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For a long time, logistics have been taken for granted. Users have relied on the efficiencies of logistics providers to run lean inventories with “just in time” ordering. They have also counted on them being inexpensive. Additionally, in the past, consumption patterns were more predictable. The pandemic has upended all of this. For many clients, this has brought logistics and logistics contracts into the spotlight.
Starting with the third factor, consumption patterns have changed totally, and that has wrong-footed retailers. For example, following the closing of UK gyms in 2020, John Lewis launched Peloton concessions in nine of their stores. However, their regular logistics provisions were unable to keep pace with demand, forcing them to resort to more expensive air freight (reportedly more than 10 times the ordinary cost).
Due to COVID-19, changes in consumption patterns, and the closure of the Suez Canal in March 2021, the containership industry has been significantly affected. Containers have ended up in the wrong countries and there have been huge delays for containerships in places like Long Beach in the United States and Ningbo-Zhoushan in China. A record 100 ships of all types were at anchor or in holding outside the ports of Los Angeles and Long Beach, with 70 of them being containerships, including the 16,000 TEU CMA CGM Alexander von Humboldt and CMA CGM Jules Verne. In China, 154 containerships awaited loading off the ports of Shanghai and Ningbo, with delays arising from heavy export volumes, Typhoon Chanthu, and a two-week shutdown in August to quarantine dockworkers.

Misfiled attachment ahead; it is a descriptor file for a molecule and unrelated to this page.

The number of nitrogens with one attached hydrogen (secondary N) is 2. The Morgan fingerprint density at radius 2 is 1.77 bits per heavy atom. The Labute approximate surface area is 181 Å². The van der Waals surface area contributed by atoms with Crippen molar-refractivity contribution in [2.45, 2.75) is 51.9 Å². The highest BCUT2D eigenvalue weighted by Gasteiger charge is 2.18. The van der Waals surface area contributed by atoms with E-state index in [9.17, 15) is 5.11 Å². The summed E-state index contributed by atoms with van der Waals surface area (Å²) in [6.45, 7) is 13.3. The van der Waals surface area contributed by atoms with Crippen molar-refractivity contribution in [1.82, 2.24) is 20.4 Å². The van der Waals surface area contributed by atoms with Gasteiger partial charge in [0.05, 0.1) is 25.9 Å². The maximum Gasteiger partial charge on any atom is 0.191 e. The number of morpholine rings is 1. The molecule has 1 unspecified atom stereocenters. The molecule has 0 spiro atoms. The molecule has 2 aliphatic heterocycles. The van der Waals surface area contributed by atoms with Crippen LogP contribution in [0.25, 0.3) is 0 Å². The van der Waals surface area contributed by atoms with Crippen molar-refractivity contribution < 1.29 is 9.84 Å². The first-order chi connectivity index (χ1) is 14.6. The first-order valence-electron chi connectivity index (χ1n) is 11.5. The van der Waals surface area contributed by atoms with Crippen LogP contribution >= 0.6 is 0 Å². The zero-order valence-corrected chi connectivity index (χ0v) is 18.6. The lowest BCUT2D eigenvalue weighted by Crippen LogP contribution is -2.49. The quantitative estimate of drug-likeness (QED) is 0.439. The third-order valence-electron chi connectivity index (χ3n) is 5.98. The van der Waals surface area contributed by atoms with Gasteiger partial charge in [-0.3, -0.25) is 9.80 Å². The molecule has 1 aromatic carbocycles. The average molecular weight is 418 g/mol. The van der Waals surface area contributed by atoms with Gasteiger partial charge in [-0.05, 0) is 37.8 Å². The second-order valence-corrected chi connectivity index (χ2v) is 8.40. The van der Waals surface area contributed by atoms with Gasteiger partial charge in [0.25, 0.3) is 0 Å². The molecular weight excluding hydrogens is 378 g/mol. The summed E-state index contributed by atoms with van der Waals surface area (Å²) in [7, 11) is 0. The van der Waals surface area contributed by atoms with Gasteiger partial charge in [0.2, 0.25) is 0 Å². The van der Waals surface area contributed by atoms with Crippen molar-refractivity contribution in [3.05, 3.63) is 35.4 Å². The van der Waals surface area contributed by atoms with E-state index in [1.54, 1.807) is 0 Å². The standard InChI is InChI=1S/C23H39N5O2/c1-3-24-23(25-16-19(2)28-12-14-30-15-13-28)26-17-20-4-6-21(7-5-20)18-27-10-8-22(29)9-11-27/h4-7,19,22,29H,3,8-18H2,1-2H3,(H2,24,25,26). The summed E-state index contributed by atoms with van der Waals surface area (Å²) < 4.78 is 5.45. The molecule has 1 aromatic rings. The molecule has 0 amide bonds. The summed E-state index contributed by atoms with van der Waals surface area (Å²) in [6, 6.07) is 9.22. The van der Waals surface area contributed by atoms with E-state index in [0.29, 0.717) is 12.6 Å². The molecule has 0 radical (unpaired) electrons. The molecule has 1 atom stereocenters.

Consequently, ocean freight rates have seen as much as an eight-fold increase.
- Freight and logistics markets have been upended by the COVID-19 pandemic
- Disruption has included widespread container congestion, changing consumption patterns, and Suez Canal closure in March 2021
- Much of the passenger aircraft fleet, responsible for nearly half of all global air freight, has been grounded